Very important Panama run.
Very important Panama run.
No, YOU shut up. #beach #jungle
I found @RyanGosling in Guiones and all I have is this blurry picture.
ISO of vacation reads. Give me your best!!!
“But they’re not real models,” he chimed in.
We were having one of those how-are-you-how-has-your-day-been conversations and the conversation had veered towards work. I was sharing about my life at the restaurant, wondering aloud how I had managed to gain employment alongside such beautiful coworkers more than nine months ago.
“Yes they are,” I replied. “they have legit agencies and do fashion weeks and appear in commercials and everything.”
“No they’re not,” he insisted.
“Let’s just say if they were real models, they wouldn’t also have to work in a restaurant.”
It would take me hours to figure out what troubled me.
And that was: by his transitive property, I wasn’t a real actress either.
“I just like hanging out with you and want to spend more time with you.”
It was one of those first exceptionally cool, crisp nights of Spring. It was surprisingly easy to find myself in a bar with him, then another, drinking whiskey, Irish exiting before last call and then insisting he return for his hat. We caught a cab back to the same borough where we met and both lived. He said this after he paid and before he got out. It was the way he looked in that moment, easy, uninhibited and true, that hooked me.
Fast forward to early April and we were still trying to make follow up plans. “Later this week,” he had assured me when I bumped into him last. Until this point, our next hang had been cancelled, rescheduled, postponed, declined, and re-offered. “Which day/s were you thinking?” I had texted, trying to narrow the time field and make room for plans with friends.
His response: “when I have time / feel up to it.”
If a statement is true, that means its contrapositive is also true.
One month in proved
He did not have the time.
He did not feel up to it.
And if actions speak louder than words, perhaps he never did.
When it comes to flirting, I have the grace of a lobster trying to sip an espresso and yes, you read that sentence correctly.
In fact, I wasn’t even aware I was flirting with him until he flirted back.
To be honest, I had considered him before - but he had been in my orbit only briefly. And as time passed and distance grew, it seemed an anomaly that we had even crossed at all.
In our latest exchange, it struck me what a gentleman he had always been in entertaining my tomfoolery. But a girlfriend reminded me: it is easy to be a gentleman when the difference in our time zones precludes any follow-through. And while those miles could narrow with time, I know him to be in the gifted and talented program of adulthood …and I’m not sure he has the patience for this slow reader.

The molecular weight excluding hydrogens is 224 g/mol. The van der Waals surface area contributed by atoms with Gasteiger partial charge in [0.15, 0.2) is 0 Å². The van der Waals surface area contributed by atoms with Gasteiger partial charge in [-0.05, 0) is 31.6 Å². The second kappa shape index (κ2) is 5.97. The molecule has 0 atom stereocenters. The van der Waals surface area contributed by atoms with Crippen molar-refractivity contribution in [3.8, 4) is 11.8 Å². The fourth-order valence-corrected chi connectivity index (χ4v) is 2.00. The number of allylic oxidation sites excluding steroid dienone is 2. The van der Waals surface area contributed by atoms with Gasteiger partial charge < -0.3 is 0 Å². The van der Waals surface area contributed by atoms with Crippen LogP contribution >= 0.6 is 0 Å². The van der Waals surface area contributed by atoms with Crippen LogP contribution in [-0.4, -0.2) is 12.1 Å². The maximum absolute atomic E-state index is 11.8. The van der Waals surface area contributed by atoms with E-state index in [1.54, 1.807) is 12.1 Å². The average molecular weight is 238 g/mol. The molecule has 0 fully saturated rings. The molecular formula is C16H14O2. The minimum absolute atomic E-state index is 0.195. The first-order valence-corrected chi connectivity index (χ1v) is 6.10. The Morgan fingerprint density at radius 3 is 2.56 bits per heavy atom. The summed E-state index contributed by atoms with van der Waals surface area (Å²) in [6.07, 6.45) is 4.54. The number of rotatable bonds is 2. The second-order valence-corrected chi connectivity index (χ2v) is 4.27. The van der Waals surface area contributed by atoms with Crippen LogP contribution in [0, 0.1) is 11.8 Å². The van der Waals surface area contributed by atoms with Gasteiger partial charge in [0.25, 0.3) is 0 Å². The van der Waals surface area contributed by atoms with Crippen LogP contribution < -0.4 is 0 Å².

He may be emotionally available, but he is physically unavailable.
And as my girlfriend pointed out: unavailable is unavailable.
Last week. Last week.
One night I saw a fire on 12th street on my way home from work. It was started by a discarded cigarette and killed an 84 year old woman.
On another evening I saw an unconscious man on the subway tracks.
Then Friday – that Friday – afternoon, I saw a high school kid sitting with his legs dangling over the subway platform ledge. The next train was 2 minutes away. He was showing off for his friends, who were catching the subway in the opposite direction.
It took all my willpower not rip out my earbuds and scream at him before he scooped himself up at the very last minute.
When my father was almost sixty, he was run over by a pick-up truck.
He was a small business owner and for the weeks and months prior to this event, merchandise had been steadily missing from his warehouse.
I was in college and my mother would mention this to me casually on the phone. She would lament how the thieves had always somehow managed to evade the security cameras and how they didn’t know what to do.
One day, however, my father happened to see an unknown vehicle at the building’s back entrance. Two men were hauling merchandise off pallets. He realized they were the thieves and approached.
They saw him, too. And they got into their truck and hit reverse – backed into him, over him, again, and drove away.
No one saw this happen. No one heard my dad.
After a few moments he walked himself into the warehouse offices – bloody, clothes torn – and called for my mother, not allowing anyone to touch him until she arrived.
The possibility of death was implied, unspoken.
And the first thing he had her do was write down the truck’s license plate number.
When I heard double amputee Jeff Bauman positively identified one of the Boston suspects, I remembered my father and thought, of course he did.
Spirit Animal candidate. @nytimes #sundaytimes #artsandleisure